In recent weeks, the Department of Energy (DOE) and Google have announced new projects that are intended to spur the development of a United States offshore wind industry.  DOE first announced a new initiative program, the Offshore Wind Innovation and Demonstration Initiative (OSWInD Initiative), to secure the establishment of an offshore wind industry for the United States.  In its draft strategic work plan, "Creating an Offshore Wind Industry in the United States: A Strategic Work Plan for the United States Department of Energy, Fiscal Years 2011-2015" ("Strategic Work Plan"), the DOE sets target goals for 54 gigawatts of deployed offshore wind capacity by 2030 at a cost of 7 to 9 cents per kilowatt hour and an interim target goal of 10 gigawatts at 13 cents per kilowatt hour by 2020.  In order to reduce the costs and timing for the deployment of offshore wind projects, the Strategic Work Plan sets forth three Focus Areas, including Technology Development, Market Barrier Removal and Advanced Technology Demonstration Projects. The Strategic Work Plan further identifies seven major activities to be administered within the Focus Areas including innovative turbines, innovative balance of system, computational tools and test data, resource planning, siting and permitting, complementary infrastructure and advanced technology demonstration projects.  The DOE has requested comments on the Strategic Work Plan by October 29, 2010.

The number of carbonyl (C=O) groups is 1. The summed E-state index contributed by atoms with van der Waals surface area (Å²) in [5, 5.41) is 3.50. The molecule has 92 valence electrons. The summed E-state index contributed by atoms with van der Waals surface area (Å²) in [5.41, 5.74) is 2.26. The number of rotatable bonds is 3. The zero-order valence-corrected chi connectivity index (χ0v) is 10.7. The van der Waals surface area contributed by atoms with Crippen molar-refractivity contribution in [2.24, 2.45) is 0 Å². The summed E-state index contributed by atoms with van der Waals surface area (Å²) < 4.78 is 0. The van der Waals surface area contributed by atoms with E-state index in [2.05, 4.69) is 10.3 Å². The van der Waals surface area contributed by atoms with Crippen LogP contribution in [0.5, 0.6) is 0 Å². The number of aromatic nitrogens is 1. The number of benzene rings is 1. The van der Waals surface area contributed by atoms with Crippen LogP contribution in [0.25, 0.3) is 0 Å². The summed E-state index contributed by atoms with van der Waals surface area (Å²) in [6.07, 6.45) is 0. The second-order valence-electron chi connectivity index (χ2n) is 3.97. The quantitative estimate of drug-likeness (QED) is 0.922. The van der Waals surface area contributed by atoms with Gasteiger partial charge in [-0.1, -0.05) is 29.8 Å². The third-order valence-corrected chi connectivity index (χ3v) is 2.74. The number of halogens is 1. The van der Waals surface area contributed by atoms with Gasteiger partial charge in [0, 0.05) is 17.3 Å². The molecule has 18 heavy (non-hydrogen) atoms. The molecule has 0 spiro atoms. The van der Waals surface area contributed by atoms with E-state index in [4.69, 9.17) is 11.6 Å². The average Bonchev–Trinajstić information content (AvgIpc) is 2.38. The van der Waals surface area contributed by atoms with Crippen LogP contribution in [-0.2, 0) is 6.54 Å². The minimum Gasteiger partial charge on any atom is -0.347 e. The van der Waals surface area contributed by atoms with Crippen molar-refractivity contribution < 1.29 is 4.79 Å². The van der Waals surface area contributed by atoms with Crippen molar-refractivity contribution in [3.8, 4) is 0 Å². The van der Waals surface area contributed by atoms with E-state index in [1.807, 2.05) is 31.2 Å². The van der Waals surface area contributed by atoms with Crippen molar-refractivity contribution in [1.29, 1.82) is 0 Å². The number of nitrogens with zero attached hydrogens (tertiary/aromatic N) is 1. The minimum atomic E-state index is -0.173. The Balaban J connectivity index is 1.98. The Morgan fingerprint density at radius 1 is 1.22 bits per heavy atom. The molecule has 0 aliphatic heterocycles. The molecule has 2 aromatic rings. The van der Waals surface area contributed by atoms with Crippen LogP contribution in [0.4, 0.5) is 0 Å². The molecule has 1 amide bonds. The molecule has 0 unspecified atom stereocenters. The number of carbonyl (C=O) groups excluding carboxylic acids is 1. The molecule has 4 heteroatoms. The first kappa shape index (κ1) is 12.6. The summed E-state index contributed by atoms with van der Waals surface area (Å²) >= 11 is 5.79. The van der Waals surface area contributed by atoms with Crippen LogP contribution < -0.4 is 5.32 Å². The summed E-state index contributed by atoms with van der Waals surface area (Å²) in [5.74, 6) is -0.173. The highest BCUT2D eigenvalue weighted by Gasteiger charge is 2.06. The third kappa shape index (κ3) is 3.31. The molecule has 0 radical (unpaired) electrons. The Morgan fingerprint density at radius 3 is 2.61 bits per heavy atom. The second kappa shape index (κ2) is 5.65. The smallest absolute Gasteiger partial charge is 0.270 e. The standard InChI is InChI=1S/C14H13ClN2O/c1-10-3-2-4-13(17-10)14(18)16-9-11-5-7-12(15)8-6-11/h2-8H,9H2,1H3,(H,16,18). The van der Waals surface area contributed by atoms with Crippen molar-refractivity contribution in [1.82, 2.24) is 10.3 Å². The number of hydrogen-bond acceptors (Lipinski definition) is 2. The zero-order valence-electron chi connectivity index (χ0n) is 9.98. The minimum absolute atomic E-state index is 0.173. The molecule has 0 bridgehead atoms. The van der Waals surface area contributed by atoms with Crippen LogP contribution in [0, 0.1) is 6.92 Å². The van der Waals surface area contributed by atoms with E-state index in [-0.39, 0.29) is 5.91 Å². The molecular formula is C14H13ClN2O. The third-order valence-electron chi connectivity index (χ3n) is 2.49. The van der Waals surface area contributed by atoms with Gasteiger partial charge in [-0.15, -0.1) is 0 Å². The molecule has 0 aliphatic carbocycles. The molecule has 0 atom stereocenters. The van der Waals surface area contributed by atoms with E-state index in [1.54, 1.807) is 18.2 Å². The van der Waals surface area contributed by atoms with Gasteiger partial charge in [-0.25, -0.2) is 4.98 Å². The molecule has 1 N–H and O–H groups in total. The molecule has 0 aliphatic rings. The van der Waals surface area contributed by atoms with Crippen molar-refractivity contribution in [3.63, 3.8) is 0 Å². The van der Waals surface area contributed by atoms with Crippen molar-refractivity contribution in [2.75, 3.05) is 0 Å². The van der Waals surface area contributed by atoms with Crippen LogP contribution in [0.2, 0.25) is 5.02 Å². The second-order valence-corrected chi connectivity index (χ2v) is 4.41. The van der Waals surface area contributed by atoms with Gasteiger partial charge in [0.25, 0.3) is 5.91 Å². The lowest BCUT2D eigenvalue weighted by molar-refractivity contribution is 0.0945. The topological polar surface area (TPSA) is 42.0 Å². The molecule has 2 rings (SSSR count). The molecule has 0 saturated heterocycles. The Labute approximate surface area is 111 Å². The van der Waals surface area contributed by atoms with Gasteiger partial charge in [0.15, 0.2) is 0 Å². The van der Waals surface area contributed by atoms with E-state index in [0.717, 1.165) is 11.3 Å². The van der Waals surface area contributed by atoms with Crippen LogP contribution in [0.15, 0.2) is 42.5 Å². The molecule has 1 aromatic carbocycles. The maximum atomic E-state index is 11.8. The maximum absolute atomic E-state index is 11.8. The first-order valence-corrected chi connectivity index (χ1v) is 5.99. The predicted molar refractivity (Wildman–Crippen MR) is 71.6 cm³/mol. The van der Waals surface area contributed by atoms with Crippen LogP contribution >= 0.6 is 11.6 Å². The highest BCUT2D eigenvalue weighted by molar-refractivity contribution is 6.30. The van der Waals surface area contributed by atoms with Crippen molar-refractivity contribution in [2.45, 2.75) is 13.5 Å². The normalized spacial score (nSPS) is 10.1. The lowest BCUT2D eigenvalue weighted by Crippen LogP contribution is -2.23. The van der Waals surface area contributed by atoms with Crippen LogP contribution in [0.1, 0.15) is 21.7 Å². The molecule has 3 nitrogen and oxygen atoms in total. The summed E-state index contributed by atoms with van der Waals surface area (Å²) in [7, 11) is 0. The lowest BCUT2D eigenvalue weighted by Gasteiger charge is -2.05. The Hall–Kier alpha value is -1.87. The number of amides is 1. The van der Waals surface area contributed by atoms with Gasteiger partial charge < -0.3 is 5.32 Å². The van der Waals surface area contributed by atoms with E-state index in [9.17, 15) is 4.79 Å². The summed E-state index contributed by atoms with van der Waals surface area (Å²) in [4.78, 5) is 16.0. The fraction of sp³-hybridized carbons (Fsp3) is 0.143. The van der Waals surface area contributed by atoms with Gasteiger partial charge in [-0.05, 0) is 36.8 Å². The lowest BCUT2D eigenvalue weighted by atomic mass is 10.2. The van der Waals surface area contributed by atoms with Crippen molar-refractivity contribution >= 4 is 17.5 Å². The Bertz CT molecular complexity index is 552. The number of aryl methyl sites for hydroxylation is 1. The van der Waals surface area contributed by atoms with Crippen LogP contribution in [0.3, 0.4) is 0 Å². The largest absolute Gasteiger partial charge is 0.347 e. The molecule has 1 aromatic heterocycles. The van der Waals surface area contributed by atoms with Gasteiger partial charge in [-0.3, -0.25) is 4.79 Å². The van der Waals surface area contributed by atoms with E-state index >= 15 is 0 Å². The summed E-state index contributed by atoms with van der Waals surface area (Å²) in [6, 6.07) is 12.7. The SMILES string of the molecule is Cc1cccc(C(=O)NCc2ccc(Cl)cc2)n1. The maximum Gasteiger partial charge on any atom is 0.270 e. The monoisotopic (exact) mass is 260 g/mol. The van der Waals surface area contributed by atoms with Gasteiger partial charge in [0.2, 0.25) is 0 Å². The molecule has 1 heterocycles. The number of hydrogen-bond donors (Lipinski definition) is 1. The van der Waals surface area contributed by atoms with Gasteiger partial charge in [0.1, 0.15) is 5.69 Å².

On October 6, 2010, Secretary of the Interior Ken Salazar and Cape Wind Associates, LLC officially signed our country’s first commercial lease for offshore wind energy development on the Outer Continental Shelf (OCS).
On October 12, 2010, Google announced on its blog that it was going to be investing (along with other investors) in an offshore wind transmission project referred to as the Atlantic Wind Connection (AWC). The AWC project would span approximately 350 miles between New Jersey and Virginia and could connect up to 6,000MW of offshore wind turbines for delivery to land based transmission systems and could ultimately serve 1.9 million households.